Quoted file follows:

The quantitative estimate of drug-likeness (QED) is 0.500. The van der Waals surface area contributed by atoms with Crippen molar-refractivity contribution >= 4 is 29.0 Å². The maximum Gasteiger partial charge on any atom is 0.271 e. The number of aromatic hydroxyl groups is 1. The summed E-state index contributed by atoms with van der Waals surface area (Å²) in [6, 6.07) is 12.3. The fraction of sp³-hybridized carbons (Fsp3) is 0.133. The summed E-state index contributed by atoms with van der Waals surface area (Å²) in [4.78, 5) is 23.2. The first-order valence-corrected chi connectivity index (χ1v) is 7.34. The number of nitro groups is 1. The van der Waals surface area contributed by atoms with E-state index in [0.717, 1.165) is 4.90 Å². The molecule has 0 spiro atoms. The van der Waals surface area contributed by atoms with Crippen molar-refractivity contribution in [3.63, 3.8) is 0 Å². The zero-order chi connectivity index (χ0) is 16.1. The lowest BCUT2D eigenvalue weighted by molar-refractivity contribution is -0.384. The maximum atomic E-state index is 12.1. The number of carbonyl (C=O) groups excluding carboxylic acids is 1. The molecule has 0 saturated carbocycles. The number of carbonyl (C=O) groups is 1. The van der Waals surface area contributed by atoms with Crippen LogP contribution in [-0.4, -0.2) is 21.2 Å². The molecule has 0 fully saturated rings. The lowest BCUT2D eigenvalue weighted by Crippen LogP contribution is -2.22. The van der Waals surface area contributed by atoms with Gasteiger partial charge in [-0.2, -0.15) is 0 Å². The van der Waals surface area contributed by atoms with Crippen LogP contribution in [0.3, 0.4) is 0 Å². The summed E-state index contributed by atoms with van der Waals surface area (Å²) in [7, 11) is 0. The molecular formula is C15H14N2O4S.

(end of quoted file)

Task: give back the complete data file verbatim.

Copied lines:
The quantitative estimate of drug-likeness (QED) is 0.500. The van der Waals surface area contributed by atoms with Crippen molar-refractivity contribution >= 4 is 29.0 Å². The maximum Gasteiger partial charge on any atom is 0.271 e. The number of aromatic hydroxyl groups is 1. The summed E-state index contributed by atoms with van der Waals surface area (Å²) in [6, 6.07) is 12.3. The fraction of sp³-hybridized carbons (Fsp3) is 0.133. The summed E-state index contributed by atoms with van der Waals surface area (Å²) in [4.78, 5) is 23.2. The first-order valence-corrected chi connectivity index (χ1v) is 7.34. The number of nitro groups is 1. The van der Waals surface area contributed by atoms with E-state index in [0.717, 1.165) is 4.90 Å². The molecule has 0 spiro atoms. The van der Waals surface area contributed by atoms with Crippen molar-refractivity contribution in [3.63, 3.8) is 0 Å². The zero-order chi connectivity index (χ0) is 16.1. The lowest BCUT2D eigenvalue weighted by molar-refractivity contribution is -0.384. The maximum atomic E-state index is 12.1. The number of carbonyl (C=O) groups excluding carboxylic acids is 1. The molecule has 0 saturated carbocycles. The number of carbonyl (C=O) groups is 1. The van der Waals surface area contributed by atoms with Crippen LogP contribution in [-0.4, -0.2) is 21.2 Å². The molecule has 0 fully saturated rings. The lowest BCUT2D eigenvalue weighted by Crippen LogP contribution is -2.22. The van der Waals surface area contributed by atoms with Gasteiger partial charge in [-0.2, -0.15) is 0 Å². The van der Waals surface area contributed by atoms with Crippen LogP contribution in [0.3, 0.4) is 0 Å². The summed E-state index contributed by atoms with van der Waals surface area (Å²) in [7, 11) is 0. The molecular formula is C15H14N2O4S.